Hello from McMurdo Station! Wherever you are in the world, thanks for checking in with me today!
Since so many of you enjoyed the post from yesterday about the Crary Lab aquarium, I thought I’d include a short video I filmed this morning. Watch how the sea star moves…it was much quicker than I expected.
Susan, Dave, Rob and I traveled to the WISSARD test site by snowmobile today. It was a fun way to get out there, but I have to say that the snow road is quite uneven and rough right now due to warmer temperatures, melting, and the way it gets torn up by vehicles repeatedly traveling over that surface. The light was also extremely “flat” which means it was quite difficult to see the definition in the snow…piles or ruts in the surface were hard to make out. It meant that often we were tilting from side to side as the snowmobiles adjusted to the uneven terrain. Still, getting outdoors and to the test site was a welcome change from being inside of Crary Lab all day!
Here we are (Dave and I), ready to begin our journey from the Scott Base transition area onto the ice shelf.
Things are heating up…at the WISSARD test site! Today marked the beginning of the process of melting snow for the hot water drill system. This process is important, because the drillers need a large supply of hot water to complete the drilling. It all starts with this huge pile of snow shown below.
Dennis, the Chief Driller for the WISSARD Hot Water Drill System (HWDS), carefully supervised this process.
The snow is dumped into the melter.
I took a peek inside the open melter…lots of coils and hoses!
The water is stored in the large red tank, which is modified from a dairy tank made in Wisconsin.
Frank Rack, P.I. (Principal Investigator) and Executive Director at the ANDRILL Science Management Office told me that the water supply would reach 3,700 gallons of hot water. The task of melting snow to reach this amount of water takes several hours. This hot water eventually gets re-circulated as the hot water drilling takes place. Frank looks on as one of the driller works in a container that houses part of the hot water drilling equipment.
“The primary scientific objective the WISSARD Project is to gain access to the subglacial environments beneath the West Antarctic Ice Sheet in the vicinity of the Whillans Ice Plain through the use of a hot water drill system (HWDS) and deploy scientific instruments through the borehole to explore these subglacial environments.” (from: http://www.wissard.org)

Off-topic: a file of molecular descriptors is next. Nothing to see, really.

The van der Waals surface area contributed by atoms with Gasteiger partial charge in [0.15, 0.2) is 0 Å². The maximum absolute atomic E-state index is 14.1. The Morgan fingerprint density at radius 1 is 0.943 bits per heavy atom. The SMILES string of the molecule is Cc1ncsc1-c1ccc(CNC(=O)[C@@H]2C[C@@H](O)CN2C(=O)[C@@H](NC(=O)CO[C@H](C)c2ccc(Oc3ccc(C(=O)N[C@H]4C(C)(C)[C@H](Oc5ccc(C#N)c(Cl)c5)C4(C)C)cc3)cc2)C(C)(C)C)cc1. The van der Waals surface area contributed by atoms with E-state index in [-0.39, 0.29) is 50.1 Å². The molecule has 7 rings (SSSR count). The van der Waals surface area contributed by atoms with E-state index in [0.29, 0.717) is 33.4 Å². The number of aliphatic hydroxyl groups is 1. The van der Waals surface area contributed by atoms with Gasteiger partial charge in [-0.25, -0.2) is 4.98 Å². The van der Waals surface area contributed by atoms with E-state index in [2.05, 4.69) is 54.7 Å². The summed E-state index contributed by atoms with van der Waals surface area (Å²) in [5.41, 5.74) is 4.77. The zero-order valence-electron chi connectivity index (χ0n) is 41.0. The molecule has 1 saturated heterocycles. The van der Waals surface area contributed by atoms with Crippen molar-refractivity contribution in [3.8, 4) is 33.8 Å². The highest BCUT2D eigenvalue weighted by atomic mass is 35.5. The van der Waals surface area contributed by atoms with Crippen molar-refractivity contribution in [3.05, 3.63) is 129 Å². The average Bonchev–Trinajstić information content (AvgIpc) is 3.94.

The WISSARD Project requires a hot water drilling system that is pretty mobile and can be used in a deep field situation. This test site is preparing our WISSARD team for the drilling system and scientific tools to be used at the deep field site in January.
The University of Nebraska-Lincoln has been involved in the WISSARD Project because they completed the design, testing and deployment of a hot water drill system that could be towed into the deep field camp.
The WISSARD hot water drill system will provide access to sub-glacial (under a glacier) and sub-ice shelf (under an ice shelf) environments, through ice in Antarctica that is up to approximately 1,000 meters thick.
Ross Powell, my lead PI was out at the WISSARD test site today, checking on progress and working with his Northern Illinois University (NIU) science team and the guys from DOER (Deep Ocean Exploration and Research) on tools that will be deployed into the borehole next week.
Remember, these tools and pieces of equipment will be assembled inside of our NIU container.
I hope (be patient) that you can all load this video to hear Ross talk about WISSARD and what we are trying to accomplish with this project.
We rode back to McMurdo Station (about 9 miles to Scott Base, then a short truck ride to McMurdo) at about 7pm…dinner time! Stay tuned for more science and action with WISSARD…coming to you very soon. Have a great day!